Cattle, on the other hand, aren’t like pets. They’re typically given numbers instead of names. They’re expendable and (with apologies to vegetarians everywhere) disposable. Rather than being cared for individually, they are completely managed by repeatable and documented processes. If there’s a problem with one cow, the herd is unaffected. The sick cow is, shall we say, simply removed from the herd and life goes on.
The advent of virtualization, cloud computing, and provisioning tools like Chef and Puppet have combined to allow technical architects to think of their resources as cattle instead of pets. This thought — that systems are not hand-crafted masterpieces but cogs in a machine managed by repeatable rules — is at the core of the DevOps philosophy. While there is a great deal of spirited debate over what DevOps precisely means, at Mobomo it boils down to three rules:
Infrastructure is Code
Larry’s not going to like this, but he’d be a lot better at his job if he thought more like a developer. All those manual processes he goes through to create and maintain infrastructure, all those one-liner shell scripts StackExchange hacks he’s committed to memory, mean he’s introduced a non-automated factor into the project’s critical path: himself.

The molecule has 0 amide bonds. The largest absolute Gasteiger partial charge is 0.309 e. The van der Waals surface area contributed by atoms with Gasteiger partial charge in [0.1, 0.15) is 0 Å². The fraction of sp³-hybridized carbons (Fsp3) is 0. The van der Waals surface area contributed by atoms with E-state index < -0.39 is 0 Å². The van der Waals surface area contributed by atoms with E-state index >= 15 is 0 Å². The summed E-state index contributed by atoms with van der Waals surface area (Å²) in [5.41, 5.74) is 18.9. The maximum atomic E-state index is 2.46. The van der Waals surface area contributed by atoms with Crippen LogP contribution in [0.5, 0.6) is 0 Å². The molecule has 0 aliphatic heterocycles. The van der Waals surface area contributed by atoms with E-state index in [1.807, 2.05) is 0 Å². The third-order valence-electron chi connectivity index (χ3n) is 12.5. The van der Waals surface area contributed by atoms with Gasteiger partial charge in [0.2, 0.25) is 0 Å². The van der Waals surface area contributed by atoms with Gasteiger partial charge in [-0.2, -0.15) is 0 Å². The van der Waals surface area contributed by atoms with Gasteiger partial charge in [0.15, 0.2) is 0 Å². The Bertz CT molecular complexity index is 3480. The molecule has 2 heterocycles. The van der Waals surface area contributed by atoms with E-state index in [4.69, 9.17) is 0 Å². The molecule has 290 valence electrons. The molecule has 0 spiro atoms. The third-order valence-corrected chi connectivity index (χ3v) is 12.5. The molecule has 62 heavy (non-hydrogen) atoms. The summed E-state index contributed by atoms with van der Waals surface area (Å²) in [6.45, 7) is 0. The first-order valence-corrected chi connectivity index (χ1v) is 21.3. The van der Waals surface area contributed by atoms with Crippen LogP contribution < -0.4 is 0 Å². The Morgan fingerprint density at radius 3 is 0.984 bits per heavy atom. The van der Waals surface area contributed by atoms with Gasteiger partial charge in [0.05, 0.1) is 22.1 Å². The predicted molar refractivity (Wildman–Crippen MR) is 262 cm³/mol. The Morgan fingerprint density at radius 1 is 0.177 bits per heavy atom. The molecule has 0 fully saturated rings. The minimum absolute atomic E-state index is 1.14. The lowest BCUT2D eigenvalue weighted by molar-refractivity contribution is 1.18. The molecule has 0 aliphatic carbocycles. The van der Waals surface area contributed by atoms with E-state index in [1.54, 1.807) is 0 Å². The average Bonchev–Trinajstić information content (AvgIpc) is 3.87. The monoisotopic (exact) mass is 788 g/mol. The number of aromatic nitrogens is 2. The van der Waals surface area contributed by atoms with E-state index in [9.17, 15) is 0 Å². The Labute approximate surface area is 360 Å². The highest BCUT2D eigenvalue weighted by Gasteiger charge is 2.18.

But fortunately (or not) for Larry, machine provisioning tools like Ansible and Chef, along with cloud resource templating systems like CloudFormation and Terraform, mean that it is now possible to remove all manual interaction from the process and allow an application’s infrastructure to be defined by code, right beside the application source itself. This way it can be version-controlled, peer-reviewed, and easily tested in non-production environments, eliminating the incongruities that come with different sets of environmental variables. Beyond that, the code functions as de-facto documentation of your environment’s structure, which tends to be way more reliable than whatever is lurking in the nether regions of Larry’s memory.